Moving to the United Arab Emirates

Moving to the UAE presents you with great opportunities for doing business as well as visiting some of the most magnificent places in the world, like Dubai and Abu Dhabi. The water off the coast is clear for scuba diving, which you can as well as indoor skiing all in the same day.

The UAE is a major business hub and various regions form a major tourist attraction. It has become an economic hub over the years with many streaming in to do business in various regions around the country.

Before moving to the UAE, you should figure out which of the seven emirates you would like to live in: Umm al-Quwaim, Ajman, Sharja, Ras al-Khaimah, Abu Dhabi, Fujairah, or Dubai. Not sure where to start looking? Abu Dhabi is the capital of the UAE, while Dubai is a major business hub for different investors.

The English language is used widely in the land, particularly in business, though Arabic is the main language of this Islamic country. This also means that weekends actually start Thursday evening, and the work week begins Sunday morning.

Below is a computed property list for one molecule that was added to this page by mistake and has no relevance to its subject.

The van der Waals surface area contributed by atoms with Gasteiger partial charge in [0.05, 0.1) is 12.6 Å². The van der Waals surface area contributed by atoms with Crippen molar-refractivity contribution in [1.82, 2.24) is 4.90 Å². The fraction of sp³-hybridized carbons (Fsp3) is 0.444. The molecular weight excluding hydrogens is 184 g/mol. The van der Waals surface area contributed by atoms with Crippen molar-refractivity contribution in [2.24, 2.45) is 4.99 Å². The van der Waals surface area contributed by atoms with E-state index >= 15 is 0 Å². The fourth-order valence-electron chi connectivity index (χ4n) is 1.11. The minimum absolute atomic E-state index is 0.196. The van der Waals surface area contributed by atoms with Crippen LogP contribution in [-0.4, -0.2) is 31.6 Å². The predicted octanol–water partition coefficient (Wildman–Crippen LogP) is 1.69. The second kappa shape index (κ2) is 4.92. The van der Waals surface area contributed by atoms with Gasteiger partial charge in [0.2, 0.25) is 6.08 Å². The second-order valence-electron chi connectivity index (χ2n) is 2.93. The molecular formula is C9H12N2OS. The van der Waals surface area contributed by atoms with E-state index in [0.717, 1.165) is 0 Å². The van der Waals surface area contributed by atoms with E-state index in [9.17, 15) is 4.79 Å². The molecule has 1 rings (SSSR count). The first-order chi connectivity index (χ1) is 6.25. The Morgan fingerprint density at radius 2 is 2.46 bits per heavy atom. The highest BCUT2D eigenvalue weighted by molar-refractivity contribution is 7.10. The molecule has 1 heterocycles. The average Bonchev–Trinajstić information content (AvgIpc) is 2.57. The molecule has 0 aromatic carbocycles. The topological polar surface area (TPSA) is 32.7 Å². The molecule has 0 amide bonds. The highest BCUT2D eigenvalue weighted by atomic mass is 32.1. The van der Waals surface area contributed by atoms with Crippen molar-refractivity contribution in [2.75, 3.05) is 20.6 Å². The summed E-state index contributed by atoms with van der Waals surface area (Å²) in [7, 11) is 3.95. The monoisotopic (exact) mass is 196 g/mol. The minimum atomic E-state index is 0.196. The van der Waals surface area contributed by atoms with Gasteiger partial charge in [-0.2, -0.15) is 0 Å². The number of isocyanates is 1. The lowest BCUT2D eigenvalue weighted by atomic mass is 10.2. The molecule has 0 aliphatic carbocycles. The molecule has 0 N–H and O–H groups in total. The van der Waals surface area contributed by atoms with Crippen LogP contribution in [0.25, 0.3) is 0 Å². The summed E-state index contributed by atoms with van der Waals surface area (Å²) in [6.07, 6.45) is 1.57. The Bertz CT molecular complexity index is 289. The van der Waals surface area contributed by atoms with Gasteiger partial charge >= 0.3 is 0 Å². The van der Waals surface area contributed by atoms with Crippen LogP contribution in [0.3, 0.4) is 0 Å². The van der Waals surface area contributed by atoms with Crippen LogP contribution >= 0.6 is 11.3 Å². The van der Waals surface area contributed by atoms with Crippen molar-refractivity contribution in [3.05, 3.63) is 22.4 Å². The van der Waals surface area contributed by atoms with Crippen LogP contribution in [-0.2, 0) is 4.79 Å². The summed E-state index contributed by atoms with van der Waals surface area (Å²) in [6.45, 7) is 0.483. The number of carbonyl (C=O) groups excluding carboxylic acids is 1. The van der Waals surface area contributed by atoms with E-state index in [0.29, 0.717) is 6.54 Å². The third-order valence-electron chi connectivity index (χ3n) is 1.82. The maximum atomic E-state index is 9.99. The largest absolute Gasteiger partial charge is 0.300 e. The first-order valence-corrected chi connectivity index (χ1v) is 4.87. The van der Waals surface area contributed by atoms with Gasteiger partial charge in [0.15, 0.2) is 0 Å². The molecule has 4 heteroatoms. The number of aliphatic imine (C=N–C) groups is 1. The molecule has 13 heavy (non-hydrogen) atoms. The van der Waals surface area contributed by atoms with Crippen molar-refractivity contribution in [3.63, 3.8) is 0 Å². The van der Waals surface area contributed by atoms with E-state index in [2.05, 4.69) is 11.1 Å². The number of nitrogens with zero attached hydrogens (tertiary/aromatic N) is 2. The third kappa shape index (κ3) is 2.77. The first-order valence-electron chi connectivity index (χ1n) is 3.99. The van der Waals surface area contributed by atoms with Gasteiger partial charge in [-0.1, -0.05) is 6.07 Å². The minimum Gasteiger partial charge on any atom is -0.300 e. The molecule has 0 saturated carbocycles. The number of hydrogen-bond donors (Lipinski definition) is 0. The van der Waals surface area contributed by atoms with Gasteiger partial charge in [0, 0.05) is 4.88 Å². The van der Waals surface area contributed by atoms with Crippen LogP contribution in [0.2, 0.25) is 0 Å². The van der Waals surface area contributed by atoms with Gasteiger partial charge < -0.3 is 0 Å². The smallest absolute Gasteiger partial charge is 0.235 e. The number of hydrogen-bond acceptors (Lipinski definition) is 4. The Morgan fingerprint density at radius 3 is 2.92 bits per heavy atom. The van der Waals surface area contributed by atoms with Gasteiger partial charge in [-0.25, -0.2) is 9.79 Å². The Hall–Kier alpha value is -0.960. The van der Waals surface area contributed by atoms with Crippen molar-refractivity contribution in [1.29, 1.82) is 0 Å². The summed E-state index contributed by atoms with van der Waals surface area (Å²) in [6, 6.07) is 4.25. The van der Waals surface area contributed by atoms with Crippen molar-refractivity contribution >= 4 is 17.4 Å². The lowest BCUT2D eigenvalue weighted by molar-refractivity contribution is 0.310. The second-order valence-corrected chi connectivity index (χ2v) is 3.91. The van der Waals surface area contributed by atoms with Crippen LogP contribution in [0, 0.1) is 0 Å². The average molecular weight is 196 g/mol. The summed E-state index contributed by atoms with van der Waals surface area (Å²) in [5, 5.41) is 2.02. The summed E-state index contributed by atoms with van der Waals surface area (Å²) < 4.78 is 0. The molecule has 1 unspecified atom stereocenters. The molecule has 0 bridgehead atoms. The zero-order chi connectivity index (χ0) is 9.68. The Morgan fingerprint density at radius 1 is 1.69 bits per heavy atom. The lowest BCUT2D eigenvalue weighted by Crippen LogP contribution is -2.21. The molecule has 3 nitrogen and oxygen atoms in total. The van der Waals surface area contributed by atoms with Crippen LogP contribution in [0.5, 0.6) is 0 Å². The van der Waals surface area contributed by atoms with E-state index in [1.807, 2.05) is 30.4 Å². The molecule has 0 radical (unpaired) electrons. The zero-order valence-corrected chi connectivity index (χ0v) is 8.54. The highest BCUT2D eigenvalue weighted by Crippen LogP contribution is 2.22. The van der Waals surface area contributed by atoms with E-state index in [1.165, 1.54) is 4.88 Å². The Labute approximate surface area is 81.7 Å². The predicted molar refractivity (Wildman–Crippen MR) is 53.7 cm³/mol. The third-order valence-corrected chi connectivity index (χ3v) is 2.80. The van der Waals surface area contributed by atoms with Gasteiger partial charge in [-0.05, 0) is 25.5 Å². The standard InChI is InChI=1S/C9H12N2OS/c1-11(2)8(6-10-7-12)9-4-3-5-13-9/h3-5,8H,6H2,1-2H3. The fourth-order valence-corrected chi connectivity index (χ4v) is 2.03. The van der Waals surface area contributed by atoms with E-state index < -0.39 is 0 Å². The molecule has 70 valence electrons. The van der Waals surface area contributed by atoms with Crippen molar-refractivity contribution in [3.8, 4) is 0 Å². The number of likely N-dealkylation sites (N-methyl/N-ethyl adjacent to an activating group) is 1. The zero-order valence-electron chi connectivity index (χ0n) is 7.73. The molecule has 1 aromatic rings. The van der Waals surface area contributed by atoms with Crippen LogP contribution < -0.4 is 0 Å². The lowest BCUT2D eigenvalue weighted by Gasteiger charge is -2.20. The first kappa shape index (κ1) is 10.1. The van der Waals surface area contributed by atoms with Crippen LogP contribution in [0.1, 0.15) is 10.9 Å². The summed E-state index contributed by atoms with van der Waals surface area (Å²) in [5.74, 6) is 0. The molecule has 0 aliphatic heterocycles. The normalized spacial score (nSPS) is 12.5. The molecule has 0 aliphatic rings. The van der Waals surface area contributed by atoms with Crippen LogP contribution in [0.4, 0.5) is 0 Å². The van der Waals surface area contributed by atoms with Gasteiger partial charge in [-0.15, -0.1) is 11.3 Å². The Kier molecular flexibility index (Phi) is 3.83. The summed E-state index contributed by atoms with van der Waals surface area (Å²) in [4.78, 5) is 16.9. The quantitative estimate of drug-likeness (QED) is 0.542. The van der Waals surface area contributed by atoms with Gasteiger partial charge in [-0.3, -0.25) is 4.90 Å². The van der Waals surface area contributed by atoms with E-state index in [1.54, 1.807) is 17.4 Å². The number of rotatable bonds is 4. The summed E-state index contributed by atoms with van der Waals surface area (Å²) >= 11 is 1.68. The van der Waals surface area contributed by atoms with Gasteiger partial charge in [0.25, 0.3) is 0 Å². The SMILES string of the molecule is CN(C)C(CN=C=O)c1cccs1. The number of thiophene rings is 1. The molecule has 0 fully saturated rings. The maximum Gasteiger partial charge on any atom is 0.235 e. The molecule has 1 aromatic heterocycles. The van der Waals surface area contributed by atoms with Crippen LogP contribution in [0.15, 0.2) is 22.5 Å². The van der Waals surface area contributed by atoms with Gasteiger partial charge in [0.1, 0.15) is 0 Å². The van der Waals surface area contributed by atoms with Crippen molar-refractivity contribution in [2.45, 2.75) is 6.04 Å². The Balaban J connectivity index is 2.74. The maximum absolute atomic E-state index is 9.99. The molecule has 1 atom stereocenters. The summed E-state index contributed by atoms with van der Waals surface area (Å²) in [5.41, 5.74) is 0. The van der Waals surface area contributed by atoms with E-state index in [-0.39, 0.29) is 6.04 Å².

Visas and becoming a citizen

You may be moving to the UAE for a number of reasons, such as seeking new employment, doing business, or studying. Unless you are a citizen originating from Qatar, Bahrain, Saudi Arabia, Oman, or Kuwait, you will need a visa to enter the UAE.

To work in the UAE, you will need to go there based on an invitation by an organisation that has a branch here, or through the fact that you own a business here. You will not be able to enter the UAE with the intention of working long term without a work visa, though short term visits (up to 30 days) are allowed for certain countries. To find out more information, check out our guide to UAE visas.

Obtaining UAE citizenship is virtually impossible for most expats, as citizenship is only obtained if your father is a citizen or if you are married to a UAE citizen for more than 10 years.

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As an expatriate living in the UAE, you can access various healthcare facilities in the country, usually through medical insurance provided by your employer. The UAE in recent years has become more progressive, with new health laws enacted to offer citizens and residents more comprehensive public healthcare.

The UAE has strict rules regarding prescription drugs, including which ones you can carry with you as you come into the country. In special cases, narcotics can be allowed but the situation has to be assessed for approval to be given. Certain over the counter drugs are also not permitted.

Health insurance in Dubai and Abu Dhabi in particular has continued to be encouraged, and this comes with private insurance as the UAE strives to promote health tourism. The only disadvantage with private insurance is that you can only be treated in a private health facility and this card needs to be presented when visiting the facility.